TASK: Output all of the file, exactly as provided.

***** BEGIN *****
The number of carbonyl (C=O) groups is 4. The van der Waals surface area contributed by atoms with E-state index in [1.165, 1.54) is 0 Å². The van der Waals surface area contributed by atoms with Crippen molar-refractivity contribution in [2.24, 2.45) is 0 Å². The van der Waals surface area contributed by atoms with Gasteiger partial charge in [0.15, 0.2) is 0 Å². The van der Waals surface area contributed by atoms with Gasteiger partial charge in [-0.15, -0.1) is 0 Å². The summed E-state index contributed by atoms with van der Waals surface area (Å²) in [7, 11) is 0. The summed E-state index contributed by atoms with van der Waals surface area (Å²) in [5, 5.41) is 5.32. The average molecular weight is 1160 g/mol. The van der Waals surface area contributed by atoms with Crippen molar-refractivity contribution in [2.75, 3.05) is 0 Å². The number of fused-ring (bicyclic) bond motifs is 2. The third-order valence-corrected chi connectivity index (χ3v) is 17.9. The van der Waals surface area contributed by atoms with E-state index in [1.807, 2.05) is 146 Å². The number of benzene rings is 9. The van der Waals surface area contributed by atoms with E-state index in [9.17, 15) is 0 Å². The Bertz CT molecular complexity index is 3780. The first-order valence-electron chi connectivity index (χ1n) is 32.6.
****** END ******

The number of carbonyl (C=O) groups is 4. The van der Waals surface area contributed by atoms with E-state index in [1.165, 1.54) is 0 Å². The van der Waals surface area contributed by atoms with Crippen molar-refractivity contribution in [2.24, 2.45) is 0 Å². The van der Waals surface area contributed by atoms with Gasteiger partial charge in [0.15, 0.2) is 0 Å². The van der Waals surface area contributed by atoms with Gasteiger partial charge in [-0.15, -0.1) is 0 Å². The summed E-state index contributed by atoms with van der Waals surface area (Å²) in [7, 11) is 0. The summed E-state index contributed by atoms with van der Waals surface area (Å²) in [5, 5.41) is 5.32. The average molecular weight is 1160 g/mol. The van der Waals surface area contributed by atoms with Crippen molar-refractivity contribution in [2.75, 3.05) is 0 Å². The number of fused-ring (bicyclic) bond motifs is 2. The third-order valence-corrected chi connectivity index (χ3v) is 17.9. The van der Waals surface area contributed by atoms with E-state index in [1.807, 2.05) is 146 Å². The number of benzene rings is 9. The van der Waals surface area contributed by atoms with E-state index in [9.17, 15) is 0 Å². The Bertz CT molecular complexity index is 3780. The first-order valence-electron chi connectivity index (χ1n) is 32.6.